The Android Market now hosts a pretty impressive catalog of Android applications. It wasn't very long ago when the Android Market didn't even support paid applications. Today, 50,000 applications now coexist and thrive on there, which means:

  1. Healthy competition
  2. Happy users
  3. Assurance of a stable and thriving future for the Android platform

New applications are constantly rising to the top and garnering tens of thousands of downloads and rave reviews. For a good case study, check out Chris Prett's Replica Island, a free game recently featured on the Android Market. If the success of Replica Island is any indication, it's certainly not too late to write some cool Android app and make a name for yourself.

The marketplace has also remained remarkably open and accessible, despite the walled-garden problems of past mobile platforms.

Flash Will Make a Splash

The addition of Flash 10.1 and AIR support in the Android 2.2 platform just caused the number of "applications" available to Android users to go from tens of thousands (native apps) to millions (all the Flash-based apps on the web). Flash support is a compelling feature likely to tempt many users to consider an Android device if they haven't before. Even those who aren't tech-savvy have complained to us about the lack of Flash support on mobile devices because they can't access their favorite web tools, whether they are the Nickelodeon website or the WeightWatchers e-tools for lifestyle management.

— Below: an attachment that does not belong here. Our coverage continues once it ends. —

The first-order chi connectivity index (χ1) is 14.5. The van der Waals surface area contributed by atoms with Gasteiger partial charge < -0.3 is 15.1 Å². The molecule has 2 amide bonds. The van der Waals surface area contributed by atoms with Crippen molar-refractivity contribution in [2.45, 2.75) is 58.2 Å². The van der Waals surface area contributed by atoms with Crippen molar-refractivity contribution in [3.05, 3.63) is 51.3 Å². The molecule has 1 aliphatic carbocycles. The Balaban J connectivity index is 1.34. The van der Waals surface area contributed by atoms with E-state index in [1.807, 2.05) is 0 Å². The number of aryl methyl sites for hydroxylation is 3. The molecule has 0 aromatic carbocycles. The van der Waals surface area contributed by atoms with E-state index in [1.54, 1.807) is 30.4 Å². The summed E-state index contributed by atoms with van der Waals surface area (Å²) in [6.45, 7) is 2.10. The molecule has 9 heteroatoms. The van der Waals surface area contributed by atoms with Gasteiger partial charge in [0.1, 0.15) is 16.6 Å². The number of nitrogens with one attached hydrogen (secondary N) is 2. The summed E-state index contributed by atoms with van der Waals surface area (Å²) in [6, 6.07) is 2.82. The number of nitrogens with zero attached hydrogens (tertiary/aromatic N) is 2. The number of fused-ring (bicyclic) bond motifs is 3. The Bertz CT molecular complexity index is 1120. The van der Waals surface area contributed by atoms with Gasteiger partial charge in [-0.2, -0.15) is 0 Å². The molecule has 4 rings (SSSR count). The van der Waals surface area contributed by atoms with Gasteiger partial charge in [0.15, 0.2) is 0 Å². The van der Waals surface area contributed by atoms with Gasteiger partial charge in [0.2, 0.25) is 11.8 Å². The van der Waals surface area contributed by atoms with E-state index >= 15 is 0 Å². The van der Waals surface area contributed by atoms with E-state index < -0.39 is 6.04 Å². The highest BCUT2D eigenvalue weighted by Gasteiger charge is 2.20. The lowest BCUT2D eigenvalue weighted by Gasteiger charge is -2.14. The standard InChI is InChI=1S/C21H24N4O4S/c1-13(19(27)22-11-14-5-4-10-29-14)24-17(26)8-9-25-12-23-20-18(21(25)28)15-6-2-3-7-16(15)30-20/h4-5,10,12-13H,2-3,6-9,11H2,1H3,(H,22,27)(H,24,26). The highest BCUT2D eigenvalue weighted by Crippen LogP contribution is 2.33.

Adding Flash may also shake up the Android developer community a bit, as native apps will have to compete with a huge contingent of web apps. Still, the bottom line is, if it's good for users, it will be good for platform adoption and therefore good for developers.

The Personal Platform: Not Just Wallpapers and Ringtones

A lot of users probably took a look at the first Android gadget out there -- the T-Mobile G1 -- and judged the Android platform as a whole based on that device. Sure, it was a cool, but it lacked polish and personalization. The people who compared the G1 to the Apple iPhone particularly found it lacking and not ready for prime time.

Few can say the same about Android these days, however. Devices running Android 2.0 and above (especially FroYo) hold their own against all competitors and are even starting to steal some of the hype from specialty devices like the Apple iPad. The personalization and user customization features available in FroYo make every other mobile platform out there look "vanilla."

From the developer's point of view, personalization is an application's ability to make changes or provide services to users that allow them to have personal experiences on their devices. That is, one that integrates application content and personal choices in the user experience. Here are some Android customization features:

  • Traditional ringtone and wallpaper customization, including application integration
  • "Live" and interactive wallpapers
  • Themes and styles
  • Enhanced font support
  • App Widgets and other plugin style application customization support
  • Voice command and text-to-speech support
  • Support for a variety of screen sizes and resolutions
  • Specialized device configurations like "night," "car" and "desk" modes

Users Talking Less, Browsing and Texting More

Performance and responsiveness are key to the FroYo release, which is the fastest version of Android to date. You may have heard something about FroYo having the "world's fastest browser," but the operating system as a whole has received a major overhaul. Developers can also take advantage of upgraded components, such as more efficient parsers.